University of Konstanz, Germany Paolo Monti, Dollar Image, 1989   PAOLO MONTI VIERDIMENSIONAL²
Selected writings on the Art of Paolo Monti

Until Nothingness
Massimo Carboni -
Lecturer of aesthetics, Accademia delle Belle Arti, Florence

- excerpt -

The practice of art is an organised anomaly. It is disciplined in language. Other than this there is only chit-chat about “creativity”.   The work of Paolo Monti has constantly revolved around this evidence and this awareness, through the filter (and code) of an instrumentation that ranges from the most prosaic manuability to the most sophisticated scientific-technological apparatus.   Perhaps it is because of this that he appears as the catalysing fulcrum (or disperser?) of a series of references, fundamental problems and questions that are divided into two distinct, but tightly interconnected, conceptual and operative routes.

“Un’immagine proiettata muta progressivamente fino alla sua completa sparizione”  Paolo Monti, IMMAGINE DI DOLLARO, 1989

On one hand his work with money, and consequently the fetichism of Value: desire not of the object, but of desire itself. A vertigo of the most complete abstraction, of the most discarnate virtuality whilst at the same time representing the utmost factual operativity possible, with the theoretic-conceptual route traceable from Marx to Simmel. Monti therefore takes money, both conceptually and materially, as the object of his work; figure of itself and of the Other: vertigo of Value, mythology of the Myth. But which are the elements put into play?

“The exchange value of goods, in as much as a particular entity parallel to the goods” wrote Karl Marx in the Grundrisse, “is money; it is the form in which all goods are equivalent, are confronted, are measured; it is that in which all goods are dissolved, that which is dissolved in all goods”. The work of Paolo Monti seems to be both the paraphrase and the literal reversal of Marx’s thesis. Money is not in fact assumed as a form or a means and, therefore, as a general equivalent, but as material subjected to a specific process of perishability: it dissolves not into goods but into itself. The abstract sign regresses into concrete, physical fact in present (temporaneous) consistency. Money is not by nature a commodity endowed with intrinsic value, its quality consists exclusively in its quantity. Monti materialises abstract value, the phantom; he reverses the process that leads to the exclusion of the goods assumed as money and therefore the general equivalent, bringing money back to its initial condition of material-object with its extreme residual value of use. In a given time, the banknote attacked by acids will dissolve, until there is no trace left. It is said that “time is money”. Here it is money that is time. Until total entropy is reached, until the final consummation. Until nothingness.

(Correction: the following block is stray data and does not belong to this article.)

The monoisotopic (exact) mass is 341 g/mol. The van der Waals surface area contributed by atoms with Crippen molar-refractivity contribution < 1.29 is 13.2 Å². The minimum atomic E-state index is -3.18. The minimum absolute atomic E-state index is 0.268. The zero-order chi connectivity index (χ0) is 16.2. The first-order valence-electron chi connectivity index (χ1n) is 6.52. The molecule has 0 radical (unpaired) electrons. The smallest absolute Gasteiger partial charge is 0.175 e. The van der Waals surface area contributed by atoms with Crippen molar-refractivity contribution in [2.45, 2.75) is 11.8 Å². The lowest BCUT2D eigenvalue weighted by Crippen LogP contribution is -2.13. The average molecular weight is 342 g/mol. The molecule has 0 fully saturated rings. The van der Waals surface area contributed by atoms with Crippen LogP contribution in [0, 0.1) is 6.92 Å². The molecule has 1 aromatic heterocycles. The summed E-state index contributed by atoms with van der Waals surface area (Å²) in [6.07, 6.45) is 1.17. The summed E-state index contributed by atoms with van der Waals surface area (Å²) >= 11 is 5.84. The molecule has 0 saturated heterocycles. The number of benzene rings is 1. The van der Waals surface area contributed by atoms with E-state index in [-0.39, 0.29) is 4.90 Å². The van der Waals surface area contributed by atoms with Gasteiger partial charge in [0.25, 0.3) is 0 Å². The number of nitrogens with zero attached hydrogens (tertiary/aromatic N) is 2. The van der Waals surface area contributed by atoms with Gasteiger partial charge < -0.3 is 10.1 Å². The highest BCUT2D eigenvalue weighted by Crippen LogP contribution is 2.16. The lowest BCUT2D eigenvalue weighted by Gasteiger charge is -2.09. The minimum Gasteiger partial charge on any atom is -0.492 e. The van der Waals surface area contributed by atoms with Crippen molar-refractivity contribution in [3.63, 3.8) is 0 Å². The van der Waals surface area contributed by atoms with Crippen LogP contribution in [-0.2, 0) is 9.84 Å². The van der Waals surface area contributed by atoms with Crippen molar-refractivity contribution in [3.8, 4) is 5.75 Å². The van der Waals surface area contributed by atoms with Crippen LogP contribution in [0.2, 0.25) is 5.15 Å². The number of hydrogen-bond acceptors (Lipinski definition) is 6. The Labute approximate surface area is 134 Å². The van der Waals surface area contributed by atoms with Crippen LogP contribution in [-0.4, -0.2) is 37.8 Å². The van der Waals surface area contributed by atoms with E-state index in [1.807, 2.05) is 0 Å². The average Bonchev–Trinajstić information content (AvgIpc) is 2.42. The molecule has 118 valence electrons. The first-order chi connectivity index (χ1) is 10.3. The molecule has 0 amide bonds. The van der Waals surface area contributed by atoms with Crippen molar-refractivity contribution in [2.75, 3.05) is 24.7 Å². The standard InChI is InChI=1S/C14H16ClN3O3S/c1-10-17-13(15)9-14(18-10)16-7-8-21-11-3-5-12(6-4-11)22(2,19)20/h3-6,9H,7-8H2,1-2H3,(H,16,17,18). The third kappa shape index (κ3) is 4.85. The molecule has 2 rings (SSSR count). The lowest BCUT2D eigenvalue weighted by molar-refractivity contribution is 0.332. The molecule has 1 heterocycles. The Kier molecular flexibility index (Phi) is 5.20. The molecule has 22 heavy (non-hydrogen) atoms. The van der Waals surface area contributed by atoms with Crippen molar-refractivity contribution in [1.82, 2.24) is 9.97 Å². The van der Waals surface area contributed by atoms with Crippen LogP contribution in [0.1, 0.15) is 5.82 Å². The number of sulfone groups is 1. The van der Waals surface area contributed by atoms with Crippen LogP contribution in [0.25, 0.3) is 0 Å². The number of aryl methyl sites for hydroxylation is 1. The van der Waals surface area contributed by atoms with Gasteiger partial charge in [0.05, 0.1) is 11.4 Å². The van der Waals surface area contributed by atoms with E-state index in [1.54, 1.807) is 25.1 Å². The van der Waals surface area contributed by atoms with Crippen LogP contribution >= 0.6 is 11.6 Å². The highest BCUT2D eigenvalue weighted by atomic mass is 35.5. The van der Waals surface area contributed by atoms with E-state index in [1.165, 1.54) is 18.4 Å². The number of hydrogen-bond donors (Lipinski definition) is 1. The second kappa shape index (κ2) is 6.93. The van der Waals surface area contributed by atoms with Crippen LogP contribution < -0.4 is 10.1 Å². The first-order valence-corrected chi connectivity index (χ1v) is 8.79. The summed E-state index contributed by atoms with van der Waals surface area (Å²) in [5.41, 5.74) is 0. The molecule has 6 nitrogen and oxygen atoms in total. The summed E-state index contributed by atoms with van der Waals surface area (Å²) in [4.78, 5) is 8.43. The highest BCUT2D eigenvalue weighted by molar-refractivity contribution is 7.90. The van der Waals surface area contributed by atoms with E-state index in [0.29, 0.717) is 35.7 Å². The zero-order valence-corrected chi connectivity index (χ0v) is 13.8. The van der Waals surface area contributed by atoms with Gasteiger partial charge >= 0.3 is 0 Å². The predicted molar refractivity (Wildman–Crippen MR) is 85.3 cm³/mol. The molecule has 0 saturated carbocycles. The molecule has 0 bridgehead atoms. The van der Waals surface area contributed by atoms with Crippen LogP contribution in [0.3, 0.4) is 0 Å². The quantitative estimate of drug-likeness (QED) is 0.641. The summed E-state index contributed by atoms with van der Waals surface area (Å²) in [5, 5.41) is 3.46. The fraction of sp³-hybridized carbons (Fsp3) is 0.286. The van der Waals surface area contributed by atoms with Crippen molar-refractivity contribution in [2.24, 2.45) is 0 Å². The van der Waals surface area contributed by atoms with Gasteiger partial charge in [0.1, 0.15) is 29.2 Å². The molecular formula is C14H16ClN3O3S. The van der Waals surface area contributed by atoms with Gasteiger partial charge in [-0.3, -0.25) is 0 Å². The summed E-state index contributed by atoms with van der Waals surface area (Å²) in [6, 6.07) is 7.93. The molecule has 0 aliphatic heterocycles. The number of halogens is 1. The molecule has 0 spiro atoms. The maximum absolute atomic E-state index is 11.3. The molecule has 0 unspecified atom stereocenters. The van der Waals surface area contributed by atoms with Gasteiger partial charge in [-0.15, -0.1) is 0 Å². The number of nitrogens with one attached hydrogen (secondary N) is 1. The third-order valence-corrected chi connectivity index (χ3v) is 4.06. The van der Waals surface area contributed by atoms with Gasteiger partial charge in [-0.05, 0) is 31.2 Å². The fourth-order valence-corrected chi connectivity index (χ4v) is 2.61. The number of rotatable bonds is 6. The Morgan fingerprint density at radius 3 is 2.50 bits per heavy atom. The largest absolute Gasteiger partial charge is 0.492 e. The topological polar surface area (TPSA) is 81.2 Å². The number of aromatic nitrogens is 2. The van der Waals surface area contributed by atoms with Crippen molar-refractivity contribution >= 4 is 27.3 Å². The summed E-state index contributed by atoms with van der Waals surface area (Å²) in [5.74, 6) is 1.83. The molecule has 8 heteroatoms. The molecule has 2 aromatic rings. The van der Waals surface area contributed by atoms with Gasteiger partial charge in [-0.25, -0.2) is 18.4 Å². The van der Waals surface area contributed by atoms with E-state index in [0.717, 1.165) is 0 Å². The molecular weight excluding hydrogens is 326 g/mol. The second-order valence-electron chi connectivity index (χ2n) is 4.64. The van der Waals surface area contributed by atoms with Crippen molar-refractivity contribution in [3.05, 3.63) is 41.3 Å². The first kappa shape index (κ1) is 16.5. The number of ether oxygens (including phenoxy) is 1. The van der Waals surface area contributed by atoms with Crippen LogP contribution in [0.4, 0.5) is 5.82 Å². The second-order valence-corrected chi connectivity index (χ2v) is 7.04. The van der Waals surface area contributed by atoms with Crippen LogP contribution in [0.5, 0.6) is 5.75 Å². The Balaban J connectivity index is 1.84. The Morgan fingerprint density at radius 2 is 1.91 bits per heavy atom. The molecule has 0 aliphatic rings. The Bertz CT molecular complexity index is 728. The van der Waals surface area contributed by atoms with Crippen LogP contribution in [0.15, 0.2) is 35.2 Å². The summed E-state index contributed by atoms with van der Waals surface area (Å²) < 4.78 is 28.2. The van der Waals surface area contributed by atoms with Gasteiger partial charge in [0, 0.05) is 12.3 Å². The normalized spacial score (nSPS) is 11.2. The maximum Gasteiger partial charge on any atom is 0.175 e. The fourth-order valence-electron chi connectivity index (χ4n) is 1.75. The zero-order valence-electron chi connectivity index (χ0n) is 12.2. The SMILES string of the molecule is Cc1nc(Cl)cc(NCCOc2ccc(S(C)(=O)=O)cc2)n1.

On the other hand, his work that most explicitly adheres to scientific-epistemological procedures, concentrating on a hyper-technological dimension and fundamentally radicated in the principles of sensitive perception -and in the interrogatives raised by this- regarding the relationship between subject and object; identity and alterity (Otherness).

That the “object” is in reality a world, a horizon of sensibility that nevertheless brings to life an aesthetic experience, is another question. The fact remains that it is the Other that constitutes us; without forgetting obviously that we ourselves are others to the others. Any kind of proximity cannot originate without this distance.

All these things are well known. Here they are recalled in very synthetic terms only because they have something to do with (maybe more than that which might appear at first glance), the more sophisticated technological work of Paolo Monti. The themes are exactly those of the relationship between identity and alterity, between subject and object: with their reciprocal exchange and deviations within the cognitive labyrinths which bind them to one another. An interactive practice, whereby it is the spectator that renders the manifestation of the opera as such possible.

Paolo Monti’s work certainly reveals the “marvellous”, the (hyper) technological thaumazein: at various levels of power and seduction, but it is undoubtedly revealed. In fact, technological processes (based on physics or chemistry) are simply shown without any particularly intrusive elaboration on the part of the artist. Monti is not in search of the “imaginative”, “aesthetic” side of Technique; nor does he possess the pathetic ideological pretension of humanistically redeeming Technique through “poetry” or “creativity”. Here, technology is utilised in a way in which it autonomously and spontaneously produces the true thaumazein. But for this to occur, it must -with Duchampian memory- be “put it into place”. And this, only an artist can do.

Paolo Monti (Musis, 1998) - ISBN 88-87054-01-0Massimo Carboni, Professor of Aesthetics at the Faculty of Arts and Culture of the University of Tuscia in Viterbo and the Accademia di Belle Arti Firenze / Academy of Fine Arts of Florence, Italy

excerpt form: “Until Nothingness” by Massimo Carboni in
«Paolo Monti» (Musis, 1998) ISBN 88-87054-01-0  and presented in the collection of selected texts produced for the personal exhibition of  Paolo Monti, Vierdimensional², Konstanz (Germany), 2001.



Selection of critical texts on the Art of Paolo Monti